Welcome to our series on overcrowding, examining how we got here and where we go next to find new solitude.
Even a rainbow trout can only take so much harassment. So how do fish respond to increased fishing pressure? Plus how does catch and release affect their behavior?
If you're interested in fishing, especially fly-fishing, you've likely heard about, felt influenced by, or even practiced catch and release. It has been said that catch and release fishing allows anglers to "best" nature (catch the fish) and be "healed" through nature (release the fish). Yet, by practicing catch and release (C&R) we actively alter our favorite C&R rivers and lakes by influencing the dynamics of the fishery. Several groups of scientists have studied the effects of C&R and I believe these findings are worth highlighting.
There is strong evidence that exploited fish (subject to C&R) adjust their behavior in response to human entanglement, inducing more timid behavior. This has been studied in many freshwater fish species, including bass, pike, and trout. Timidity leads fish to favor refuge habitat over navigating the open water column, making fish harder to find and stalk. Some researchers even went as far as to say that restricting access may be required to maintain naivety in fish populations and maximize quality angling experiences (i.e., catching many fish instead of one or none on an outing). A bold claim, especially when considering that many of the famous western trout tailwaters are C&R rivers with public access. The overwriting message is that fish are forced to rapidly learn and tamper bold behavior in intense C&R environments. Another researcher, and his team of anglers... I mean scientists... found that sustained angling for 8 hours per day led to a drop in catch rates in as soon as 7-10 days. When you think about highly-pressured famous waters, some stretches surely experience this type of prolonged angling exposure, especially in the summer and fall months. Others might even face prolonged angling pressure year round.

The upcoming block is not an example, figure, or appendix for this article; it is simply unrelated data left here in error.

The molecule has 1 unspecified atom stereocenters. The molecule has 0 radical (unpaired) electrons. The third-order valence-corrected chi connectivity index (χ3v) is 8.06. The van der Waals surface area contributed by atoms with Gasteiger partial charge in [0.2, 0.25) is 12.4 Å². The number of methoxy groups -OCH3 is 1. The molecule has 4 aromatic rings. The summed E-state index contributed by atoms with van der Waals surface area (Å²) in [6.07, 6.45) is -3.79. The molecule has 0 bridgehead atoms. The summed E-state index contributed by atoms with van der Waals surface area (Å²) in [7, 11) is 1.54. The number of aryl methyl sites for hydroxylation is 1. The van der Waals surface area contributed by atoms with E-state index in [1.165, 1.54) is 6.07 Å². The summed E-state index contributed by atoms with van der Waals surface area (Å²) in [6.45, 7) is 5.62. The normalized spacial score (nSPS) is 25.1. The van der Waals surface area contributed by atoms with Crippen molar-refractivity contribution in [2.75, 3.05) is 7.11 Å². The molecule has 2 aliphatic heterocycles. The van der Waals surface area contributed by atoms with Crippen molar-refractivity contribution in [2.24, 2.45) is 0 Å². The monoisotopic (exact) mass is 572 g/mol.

There is even some evidence that timidity is passed down through generations. If bold behavior in fish (like chasing lures and flies) leads to more encounters with anglers, then that fish might have expended too much energy eluding its captor that would otherwise be spent on foraging or survival. As a result, excessive fatigue could decrease a trout's fitness: their ability to successfully reproduce. This is usually why you hear suggestions to leave spawning fish alone.
These bold fish are less likely to pass on their genes to the next generation, while the timid fish, who adapted to angling pressure by learning to avoid anglers, are more likely to pass on their timidity to the next generation. But, bolder fish are what anglers want to catch. Bold behavior, without C&R pressure, promotes greater foraging, and thus larger size. These are the fish people want to catch! …Hence all the stocking of rainbow trout that we discussed in Part 2.